Case Management Alternatives for African American Women at High Risk for HIV

This study has been completed.
Sponsor:
Collaborator:
Information provided by (Responsible Party):
Nova Southeastern University
ClinicalTrials.gov Identifier:
NCT00780260
First received: October 24, 2008
Last updated: December 10, 2013
Last verified: December 2013

October 24, 2008
December 10, 2013
May 2007
January 2011   (final data collection date for primary outcome measure)
  • Substance abuse treatment linkage at 3 months [ Time Frame: 3 months ] [ Designated as safety issue: No ]
  • Substance abuse treatment engagement at 6 months [ Time Frame: 6 months ] [ Designated as safety issue: No ]
  • HIV related care at 3 and 6 months [ Time Frame: 3 and 6 months ] [ Designated as safety issue: No ]
  • Other health service utilization at 3 and 6 months [ Time Frame: 3 and 6 months ] [ Designated as safety issue: No ]
Same as current
Complete list of historical versions of study NCT00780260 on ClinicalTrials.gov Archive Site
Not Provided
Not Provided
Not Provided
Not Provided
 
Case Management Alternatives for African American Women at High Risk for HIV
Case Management Alternatives for African American Women at High Risk for HIV

The purpose of this study is to test two innovative case management approaches designed to increase linkages and engagement with drug abuse treatment, HIV-related care, and other health services among an underserved population of African American women at risk for HIV.

The study is fundamentally concerned with the implementation and evaluation of theoretically-based, culturally appropriate case management interventions targeting individual, social and environmental factors among highly vulnerable African American women. The research is designed to test innovative, comprehensive approaches to HIV prevention/intervention through case management driven service linkage and engagement. Testing new approaches to intervention with African-American women at high risk for HIV addresses a particularly urgent public health need in Miami, as well as other large metropolitan areas, where officials continue to document epidemic rates of HIV/AIDS clustered in urban, impoverished African-American communities.

Comparison: Participants will be randomly assigned to: a Strengths-Based / Professional Only Condition in which clients participate in a "strengths-based" case management approach; or, a Strengths-Based / Professional/Peer Condition in which a team composed of: a) a credentialed, professional case manager and b) a recovering addict peer - both trained in "strengths-based" case management techniques - develop and facilitate the implementation of a service plan.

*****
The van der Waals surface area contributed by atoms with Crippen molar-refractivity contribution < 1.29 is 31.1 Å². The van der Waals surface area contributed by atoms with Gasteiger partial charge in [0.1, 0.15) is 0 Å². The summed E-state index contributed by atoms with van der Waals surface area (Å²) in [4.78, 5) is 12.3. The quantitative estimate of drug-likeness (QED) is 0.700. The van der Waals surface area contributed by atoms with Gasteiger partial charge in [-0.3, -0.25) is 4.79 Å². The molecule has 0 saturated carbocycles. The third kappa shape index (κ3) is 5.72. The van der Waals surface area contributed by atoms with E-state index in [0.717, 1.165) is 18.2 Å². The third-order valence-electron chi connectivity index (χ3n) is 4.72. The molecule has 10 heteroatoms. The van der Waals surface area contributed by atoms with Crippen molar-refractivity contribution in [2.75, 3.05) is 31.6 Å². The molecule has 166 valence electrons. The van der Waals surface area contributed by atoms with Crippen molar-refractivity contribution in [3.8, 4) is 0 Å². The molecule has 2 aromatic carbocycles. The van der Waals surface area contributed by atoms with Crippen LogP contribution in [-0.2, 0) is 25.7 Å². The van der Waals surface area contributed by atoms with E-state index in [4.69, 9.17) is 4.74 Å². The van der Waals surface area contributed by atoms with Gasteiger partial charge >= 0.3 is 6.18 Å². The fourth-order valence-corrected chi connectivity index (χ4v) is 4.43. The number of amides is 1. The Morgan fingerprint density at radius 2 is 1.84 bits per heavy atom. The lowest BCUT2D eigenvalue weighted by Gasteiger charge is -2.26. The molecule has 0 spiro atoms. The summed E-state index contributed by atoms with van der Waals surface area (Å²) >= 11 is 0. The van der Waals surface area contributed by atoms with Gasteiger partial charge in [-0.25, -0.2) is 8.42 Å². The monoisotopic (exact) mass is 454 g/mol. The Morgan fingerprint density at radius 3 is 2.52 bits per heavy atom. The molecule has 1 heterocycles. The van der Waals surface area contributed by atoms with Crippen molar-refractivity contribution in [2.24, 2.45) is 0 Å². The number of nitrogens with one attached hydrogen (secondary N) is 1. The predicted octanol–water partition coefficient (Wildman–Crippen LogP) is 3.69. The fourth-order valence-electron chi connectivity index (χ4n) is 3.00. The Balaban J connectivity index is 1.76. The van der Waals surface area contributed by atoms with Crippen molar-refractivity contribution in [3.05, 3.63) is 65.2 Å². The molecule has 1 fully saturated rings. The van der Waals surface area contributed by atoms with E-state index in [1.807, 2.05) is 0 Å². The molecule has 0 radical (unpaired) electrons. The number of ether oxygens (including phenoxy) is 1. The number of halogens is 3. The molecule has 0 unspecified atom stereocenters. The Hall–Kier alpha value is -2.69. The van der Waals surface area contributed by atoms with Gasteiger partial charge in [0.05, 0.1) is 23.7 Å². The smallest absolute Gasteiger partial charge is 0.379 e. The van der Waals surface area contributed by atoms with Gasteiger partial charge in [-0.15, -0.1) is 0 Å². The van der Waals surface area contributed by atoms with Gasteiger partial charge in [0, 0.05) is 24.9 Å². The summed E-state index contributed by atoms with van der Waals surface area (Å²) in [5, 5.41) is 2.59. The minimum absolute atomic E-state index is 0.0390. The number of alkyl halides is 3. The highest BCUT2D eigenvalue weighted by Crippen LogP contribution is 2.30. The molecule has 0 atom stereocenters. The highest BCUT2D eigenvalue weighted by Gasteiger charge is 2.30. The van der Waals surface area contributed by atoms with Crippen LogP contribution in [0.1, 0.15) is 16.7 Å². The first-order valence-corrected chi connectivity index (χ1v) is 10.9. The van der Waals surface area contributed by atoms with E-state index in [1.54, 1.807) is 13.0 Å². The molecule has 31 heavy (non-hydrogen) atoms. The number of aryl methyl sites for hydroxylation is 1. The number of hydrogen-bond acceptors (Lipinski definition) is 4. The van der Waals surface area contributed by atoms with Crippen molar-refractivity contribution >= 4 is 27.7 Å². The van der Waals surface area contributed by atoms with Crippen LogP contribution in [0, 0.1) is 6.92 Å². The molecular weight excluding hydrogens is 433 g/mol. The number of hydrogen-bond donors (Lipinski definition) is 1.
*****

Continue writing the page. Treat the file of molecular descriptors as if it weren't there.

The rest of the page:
Interventional
Phase 3
Allocation: Randomized
Endpoint Classification: Efficacy Study
Intervention Model: Parallel Assignment
Masking: Open Label
Primary Purpose: Health Services Research
HIV
Behavioral: strengths-based case management
5 session individual strengths-based case management; peer-involvement v. no peer involvement
  • Experimental: 1
    5 session strengths-based case management intervention delivered by a professional case manager and a peer support specialist team
    Intervention: Behavioral: strengths-based case management
  • Active Comparator: 2
    5 session strengths-based case management intervention delivered by a professional case manager.
    Intervention: Behavioral: strengths-based case management
Not Provided

*   Includes publications given by the data provider as well as publications identified by ClinicalTrials.gov Identifier (NCT Number) in Medline.
 
Completed
562
January 2011
January 2011   (final data collection date for primary outcome measure)

Inclusion Criteria:

  • Current substance abuse
  • Current high-risk sexual behavior
  • African American racial identification

Exclusion Criteria:

  • Non resident of Miami-Dade county
Female
18 Years to 50 Years
No
Contact information is only displayed when the study is recruiting subjects
United States
 
NCT00780260
2 R01 DA013131-06A2, R01DA013131-06A2
No
Nova Southeastern University
Nova Southeastern University
National Institute on Drug Abuse (NIDA)
Principal Investigator: Hilary L Surratt, Ph.D. Nova Southeastern University
Nova Southeastern University
December 2013

ICMJE     Data element required by the International Committee of Medical Journal Editors and the World Health Organization ICTRP